life, photography, travel

Not all who wander are lost…


Wandering excites the senses and creates a myriad of experiences.

Emotive, exciting & reflective experiences that shape who we are.

What follows is a small snapshot of experiences that have shaped my greatest loves: travel, animals and photography…

life, travel

A French love affair…


Walking along paths framed by wheat fields, climbing across majestic mountains and traversing through forests whilst being stalked by horses was an experience I’ll never forget.

And already, I deeply miss walking the Camino.

I miss the feeling of knowing the morning heralded another day of simply being in the present. Another day of simply placing one foot in front of another, hour after hour. It was so humbling and and so rewarding.

I truly wish I’d had more time to finish the entire Camino: unfortunately I did not.

But like others before me, I will return.

Instead, I’m continuing my love affair with France, a country I adore. The language, the landscape and the friendliness of the people.

Some may ‘tut tut’ at that last sentence, but I’ve always found French people to be warm and friendly.

This visit is no different.

My chance encounter with a French couple who’d just completed the entire Camino [Le Puy en Valay to Finisterre, approx 1600kms]. They happily shared very useful advice on walking Le Puy.

Bruno, my Airbnb host who warmly accepted my very last minute booking ( 1 hour), and who then praised my poor French language skills.

The wonderful people who invited me into the masses to enjoy and support Gay Pride.

And today: the wait staff at a restaurant where I stopped for lunch. They chatted animatedly with me before inviting me to join them later for drinks and dinner. I declined as I needed to get back to my Airbnb, however I was humbled by their kindness.

Tomorrow I head further north for a few days of walking through old villages, before heading to Lyon to spend time with an old, dear friend who I’ve not seen in quite a few years.

And just as my love affair with France continues, so does my love of travelling solo.

I’m never lonely, never frightened and despite missing my precious sons, special friends and of course my beloved sausages, life is sweet.

To those who fear solo travel, fear not, for it truly is an amazing experience that heightens the senses and soothes the soul…

❤️❤️🐾🐾❤️❤️

It's a dog's life

Living a Sausage life..


A dear friend messaged me the other day and spoke about how the best ideas are those that come from the heart. And when you follow those ideas with passion, those ideas are more often than not, successful.

For a very long time I had an idea, one that was born from love and driven by my passion for animals, in particular dachshunds, aka Sausage Dogs.

My idea was to create a space for Sausages to come and stay whilst their humans are away.  A place where they feel loved, secure and a place where they socialise with my own beloved Sausages.

So I took my idea and made it a reality: Stanley & Bear, a hotel for Sausages is open and thriving. 

It's a dog's life

the serious business of being a dog…


Being a dog is a very serious business.

It’s a dog’s business to inspect, sniff AND sample all foods a human consumes.

It’s a dog’s business to always accompany the human to the bathroom.

It’s a dog’s business to occupy 2/3’ds of the human’s bed.

It’s a dog’s business to always travel in car with the human.

It’s a dog’s business to love and be loved.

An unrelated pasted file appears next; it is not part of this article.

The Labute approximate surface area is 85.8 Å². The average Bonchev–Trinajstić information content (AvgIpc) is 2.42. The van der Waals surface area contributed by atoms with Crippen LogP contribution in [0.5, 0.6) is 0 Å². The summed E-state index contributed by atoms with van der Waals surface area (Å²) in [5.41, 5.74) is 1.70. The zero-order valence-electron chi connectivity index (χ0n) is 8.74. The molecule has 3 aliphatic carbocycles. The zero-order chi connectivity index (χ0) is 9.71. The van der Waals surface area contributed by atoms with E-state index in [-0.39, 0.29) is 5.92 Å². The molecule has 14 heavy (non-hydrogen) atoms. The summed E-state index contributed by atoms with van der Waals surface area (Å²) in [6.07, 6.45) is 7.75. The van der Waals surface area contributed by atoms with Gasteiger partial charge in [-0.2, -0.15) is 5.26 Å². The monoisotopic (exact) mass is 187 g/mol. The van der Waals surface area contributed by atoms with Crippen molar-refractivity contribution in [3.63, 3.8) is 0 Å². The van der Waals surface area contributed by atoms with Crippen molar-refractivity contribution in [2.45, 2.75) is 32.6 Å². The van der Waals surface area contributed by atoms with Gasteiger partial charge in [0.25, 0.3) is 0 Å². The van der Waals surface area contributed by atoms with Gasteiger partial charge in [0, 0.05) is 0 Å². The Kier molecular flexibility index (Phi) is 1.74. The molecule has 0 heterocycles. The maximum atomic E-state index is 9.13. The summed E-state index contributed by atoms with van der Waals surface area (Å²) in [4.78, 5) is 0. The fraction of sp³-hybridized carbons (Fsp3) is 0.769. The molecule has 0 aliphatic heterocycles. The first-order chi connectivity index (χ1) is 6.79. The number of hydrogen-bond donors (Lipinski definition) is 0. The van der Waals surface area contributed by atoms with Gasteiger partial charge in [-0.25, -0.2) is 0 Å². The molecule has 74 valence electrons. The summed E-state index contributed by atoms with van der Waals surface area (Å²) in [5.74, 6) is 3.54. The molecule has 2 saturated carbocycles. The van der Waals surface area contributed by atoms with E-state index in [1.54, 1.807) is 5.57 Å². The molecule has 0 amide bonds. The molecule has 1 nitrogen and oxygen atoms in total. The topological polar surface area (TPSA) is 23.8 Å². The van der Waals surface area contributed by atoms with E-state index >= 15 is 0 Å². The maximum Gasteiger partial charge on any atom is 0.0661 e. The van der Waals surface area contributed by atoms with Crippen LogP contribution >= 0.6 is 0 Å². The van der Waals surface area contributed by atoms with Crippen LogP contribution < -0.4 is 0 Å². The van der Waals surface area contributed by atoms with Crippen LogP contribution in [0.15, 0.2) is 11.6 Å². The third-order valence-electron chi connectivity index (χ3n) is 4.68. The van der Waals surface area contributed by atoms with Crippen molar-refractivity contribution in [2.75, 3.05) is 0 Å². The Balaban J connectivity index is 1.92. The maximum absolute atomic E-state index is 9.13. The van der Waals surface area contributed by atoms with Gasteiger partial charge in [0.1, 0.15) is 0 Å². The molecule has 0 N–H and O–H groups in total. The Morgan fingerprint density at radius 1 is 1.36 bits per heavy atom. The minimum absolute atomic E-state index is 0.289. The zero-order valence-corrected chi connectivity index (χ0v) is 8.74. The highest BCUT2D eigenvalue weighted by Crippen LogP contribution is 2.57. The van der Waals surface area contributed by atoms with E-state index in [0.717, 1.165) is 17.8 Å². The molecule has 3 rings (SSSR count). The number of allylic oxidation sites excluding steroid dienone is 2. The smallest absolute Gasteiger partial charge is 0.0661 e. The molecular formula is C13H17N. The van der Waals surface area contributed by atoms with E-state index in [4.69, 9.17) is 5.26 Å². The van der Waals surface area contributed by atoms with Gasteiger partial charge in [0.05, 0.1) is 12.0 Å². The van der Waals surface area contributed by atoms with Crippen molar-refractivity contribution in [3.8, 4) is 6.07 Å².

Ah, the serious business of being a dog…

 

It's a dog's life

Dogs do speak, just listen to their ears…


Dogs can speak. Just as humans use sign language, I believe so do our 4-legged friends, but instead of using their paws, they use their ears.

If you take the time to listen to their ears, you’ll see they actually speak volumes.

I decided to gather a few images of doggy speak, and who better to demonstrate that speak than my beloved Stanley, Eddie and two other 4-legged friends I met on recent travels?

As I went about my business, so did they: sniffing, sleeping, catching a few winter rays, or simply going about the important business of being a dog.

But I did manage to capture a little of how their dogships communicate – with a little caption ‘translation’…

 

life

Still, stagnant water…


It’s that same road again,
the cycle repeats.
The scenery never changing,
it remains cold and bleak.
At times there is sunshine,
Rays of hope, light and love.
The clouds though take over,
Raining sadness from above.
Try to find light,
in the bleak, endless hail.
Searching for a rainbow,
To repair what’s now frail
The darkness, the shadows,
the whispering thoughts.
The endless days,
equating to nought.
Petalless flowers,
dry, yellowing grass.
Still stagnant waters,
a sad, heavy heart…

 

 

travel

In 5 years …


A good friend asked me recently, ‘Jen, do you ever think about where you will be in 5 years?’

On hearing his words, I did not need to think about where I’ll be, for I already knew as a destination has danced in my mind for many years. Now, as my life changes and my family now shape their own futures, the path to that destination is becoming a reality.

So where shall I be? 

I shall be somewhere in France, perhaps sipping a good Pinot Noir or Gris, whilst basking in the hue of glorious sunset from the verandah of my home.

Along the verandah’s balustrade, brightly coloured flowers stretch upward and fresh herbs, of which I use to excite my cooking adorn the ledge. In the garden, my precious sausage dogs are taking in the scents, before rolling with passion on the freshly mowed grass.

In the small, yet quaint living room an overstuffed sofa bed bought from a second hand store, lies in wait for my two grown boys who are soon to arrive.

My french is now reasonable and in the last 5 years I have trekked the Annapurna, floated in the Dead Sea and gazed in wonder at the natural beauty of the Northern Lights.

My life is full of simple pleasures. Daily jaunts to the colourful market where freshly baked baguettes and locally grown produce are in abundance. Summer evenings see friends gathering under the vine covered terrace, their faces taking on a warm, orange glow from the abundance of fairy lights intertwined through the vine’s branches. Soft music filters through the night air, as does the laughter of people living a life well loved.

In the winter months snowflakes dance through the frosty air before blanketing the ground, and transforming my garden into a shimmering winter wonderland. Inside, I’m curled upon that comfy sofa in front of a flickering log fire, with the company of a good book and my beloved dogs.

I am content, I have fulfilled long held dreams.

Mostly though, I’m full of love for my beautiful children and loyal dogs who are, and always will be my greatest achievement.